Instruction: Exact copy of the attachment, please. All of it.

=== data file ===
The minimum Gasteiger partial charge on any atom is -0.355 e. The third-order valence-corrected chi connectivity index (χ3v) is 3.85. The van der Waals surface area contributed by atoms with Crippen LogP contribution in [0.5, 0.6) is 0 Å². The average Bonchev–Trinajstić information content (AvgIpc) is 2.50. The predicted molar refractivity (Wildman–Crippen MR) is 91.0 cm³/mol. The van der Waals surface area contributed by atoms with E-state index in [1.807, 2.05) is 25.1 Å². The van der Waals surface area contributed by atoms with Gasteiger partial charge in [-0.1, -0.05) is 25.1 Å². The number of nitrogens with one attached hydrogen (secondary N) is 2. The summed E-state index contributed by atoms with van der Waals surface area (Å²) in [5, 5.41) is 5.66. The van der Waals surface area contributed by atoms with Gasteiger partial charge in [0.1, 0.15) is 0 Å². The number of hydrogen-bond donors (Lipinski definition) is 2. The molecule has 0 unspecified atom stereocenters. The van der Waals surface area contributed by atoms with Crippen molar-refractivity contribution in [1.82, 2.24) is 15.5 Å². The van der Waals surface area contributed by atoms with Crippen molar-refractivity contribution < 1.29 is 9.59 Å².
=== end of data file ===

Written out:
The minimum Gasteiger partial charge on any atom is -0.355 e. The third-order valence-corrected chi connectivity index (χ3v) is 3.85. The van der Waals surface area contributed by atoms with Crippen LogP contribution in [0.5, 0.6) is 0 Å². The average Bonchev–Trinajstić information content (AvgIpc) is 2.50. The predicted molar refractivity (Wildman–Crippen MR) is 91.0 cm³/mol. The van der Waals surface area contributed by atoms with E-state index in [1.807, 2.05) is 25.1 Å². The van der Waals surface area contributed by atoms with Gasteiger partial charge in [-0.1, -0.05) is 25.1 Å². The number of nitrogens with one attached hydrogen (secondary N) is 2. The summed E-state index contributed by atoms with van der Waals surface area (Å²) in [5, 5.41) is 5.66. The van der Waals surface area contributed by atoms with Gasteiger partial charge in [0.1, 0.15) is 0 Å². The number of hydrogen-bond donors (Lipinski definition) is 2. The molecule has 0 unspecified atom stereocenters. The van der Waals surface area contributed by atoms with Crippen molar-refractivity contribution in [1.82, 2.24) is 15.5 Å². The van der Waals surface area contributed by atoms with Crippen molar-refractivity contribution < 1.29 is 9.59 Å².